Is this the World’s Most Visitor Unfriendly Travel Card?

Thursday, 3 January 2013

Myki card

On 29 December 2012 Melbourne switched completely to its Myki travel card system. If you want to travel on Melbourne public transport you need a Myki card. I’ve had mine for three years and I compared it with my London Oyster card back in early 2010. I mentioned how outrageously expensive getting Myki up and running had been, three times as much as London’s big Oyster Card system. It’s probably way more than four times now, Myki’s total cost is now north of US$1.5 billion!

It’s also distinctly unfriendly for overseas  (or even just interstate) visitors.

• For a start there’s no alternative. London (Oyster) and Hong Kong (Octopus) both let you buy a single trip train, bus, tram or whatever ticket. That one trip might be all a visitor needs. In Melbourne you have to lay out A$6 (just over US$6) before you can even think about what the fare is going to be for your trip. If you decide you actually want a card in London it’s £3 (US$5 for a visitor), £5 (US$8) for a regular Oyster card – no idea what the difference is! In Hong Kong the card is HK$50 (US6.50).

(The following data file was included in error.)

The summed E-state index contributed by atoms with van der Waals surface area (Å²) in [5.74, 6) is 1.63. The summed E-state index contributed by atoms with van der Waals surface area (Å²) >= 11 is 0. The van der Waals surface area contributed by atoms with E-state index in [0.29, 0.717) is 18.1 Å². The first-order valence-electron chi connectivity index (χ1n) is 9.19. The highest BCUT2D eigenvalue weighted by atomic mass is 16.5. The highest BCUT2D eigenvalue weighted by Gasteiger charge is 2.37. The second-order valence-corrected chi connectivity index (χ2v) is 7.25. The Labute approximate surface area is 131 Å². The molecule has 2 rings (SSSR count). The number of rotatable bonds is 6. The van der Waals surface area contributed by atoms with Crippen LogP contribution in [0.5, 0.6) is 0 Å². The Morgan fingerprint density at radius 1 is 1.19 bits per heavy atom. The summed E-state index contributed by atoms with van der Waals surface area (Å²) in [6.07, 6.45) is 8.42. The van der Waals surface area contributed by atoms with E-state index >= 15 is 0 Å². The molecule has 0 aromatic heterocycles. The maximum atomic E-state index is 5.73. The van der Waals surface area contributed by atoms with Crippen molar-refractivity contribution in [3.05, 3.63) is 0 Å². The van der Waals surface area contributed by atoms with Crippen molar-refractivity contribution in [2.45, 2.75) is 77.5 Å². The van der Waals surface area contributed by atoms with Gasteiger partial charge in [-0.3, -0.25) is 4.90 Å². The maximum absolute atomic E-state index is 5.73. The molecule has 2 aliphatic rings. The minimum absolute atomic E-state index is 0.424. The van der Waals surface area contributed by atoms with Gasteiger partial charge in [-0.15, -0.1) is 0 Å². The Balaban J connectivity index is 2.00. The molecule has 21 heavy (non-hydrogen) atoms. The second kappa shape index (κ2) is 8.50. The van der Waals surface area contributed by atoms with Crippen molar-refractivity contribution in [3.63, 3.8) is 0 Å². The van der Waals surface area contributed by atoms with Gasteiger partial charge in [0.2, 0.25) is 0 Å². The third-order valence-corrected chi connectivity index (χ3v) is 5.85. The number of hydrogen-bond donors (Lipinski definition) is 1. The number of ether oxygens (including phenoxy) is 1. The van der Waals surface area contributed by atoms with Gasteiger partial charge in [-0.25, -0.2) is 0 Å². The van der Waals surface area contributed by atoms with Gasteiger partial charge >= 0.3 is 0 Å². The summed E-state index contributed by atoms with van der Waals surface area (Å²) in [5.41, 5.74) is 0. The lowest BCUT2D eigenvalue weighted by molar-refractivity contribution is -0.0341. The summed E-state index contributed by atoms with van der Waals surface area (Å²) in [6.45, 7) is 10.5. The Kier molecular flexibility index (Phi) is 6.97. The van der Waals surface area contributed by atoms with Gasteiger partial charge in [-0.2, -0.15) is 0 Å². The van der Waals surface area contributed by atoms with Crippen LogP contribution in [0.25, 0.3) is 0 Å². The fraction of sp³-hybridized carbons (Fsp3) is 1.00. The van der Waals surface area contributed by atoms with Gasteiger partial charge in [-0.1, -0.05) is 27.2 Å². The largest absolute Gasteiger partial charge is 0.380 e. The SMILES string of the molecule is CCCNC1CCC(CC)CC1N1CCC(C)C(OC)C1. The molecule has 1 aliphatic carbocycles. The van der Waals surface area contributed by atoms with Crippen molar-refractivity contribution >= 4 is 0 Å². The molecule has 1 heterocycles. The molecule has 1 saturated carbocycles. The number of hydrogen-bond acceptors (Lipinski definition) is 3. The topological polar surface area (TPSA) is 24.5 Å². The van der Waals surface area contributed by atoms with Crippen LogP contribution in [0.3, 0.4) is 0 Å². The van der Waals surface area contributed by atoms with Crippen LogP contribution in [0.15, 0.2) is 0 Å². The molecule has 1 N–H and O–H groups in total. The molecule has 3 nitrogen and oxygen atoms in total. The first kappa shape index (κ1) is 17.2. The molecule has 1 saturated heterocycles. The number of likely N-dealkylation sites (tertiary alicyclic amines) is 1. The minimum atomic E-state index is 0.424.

• OK, so the Melbourne Myki card is about the same cost as international equivalents? Except the Melbourne card is non-refundable! When you leave Melbourne if you can’t flog the thing to somebody else you have to throw it away. Not in other countries. When I was in Hong Kong recently I paid HK$150 for an Octopus card including HK$100 of travel. When I came to leave I had to load some more money on to cover the fare out to the airport (it’s cheaper if you get a card with airport trips included) and at the airport I got an instant refund for the small amount of unused fares on the card plus the initial HK$50 card cost.

So for visitors to Melbourne Myki is a winner when it comes to bad value and inconvenience. Melbourne’s train system is also ridiculously difficult to navigate, there’s a severe shortage of route mapping around the stations and on platforms. I can navigate the Tokyo subway system – even though I can’t read Japanese – easier than the Melbourne one, where I live!

The Myki card has a four year life. The Octopus Card lasts forever, but has to be reactivated if you don’t use it for 1000 days. The Oyster Card lasts forever, I keep mine because I return to London regularly.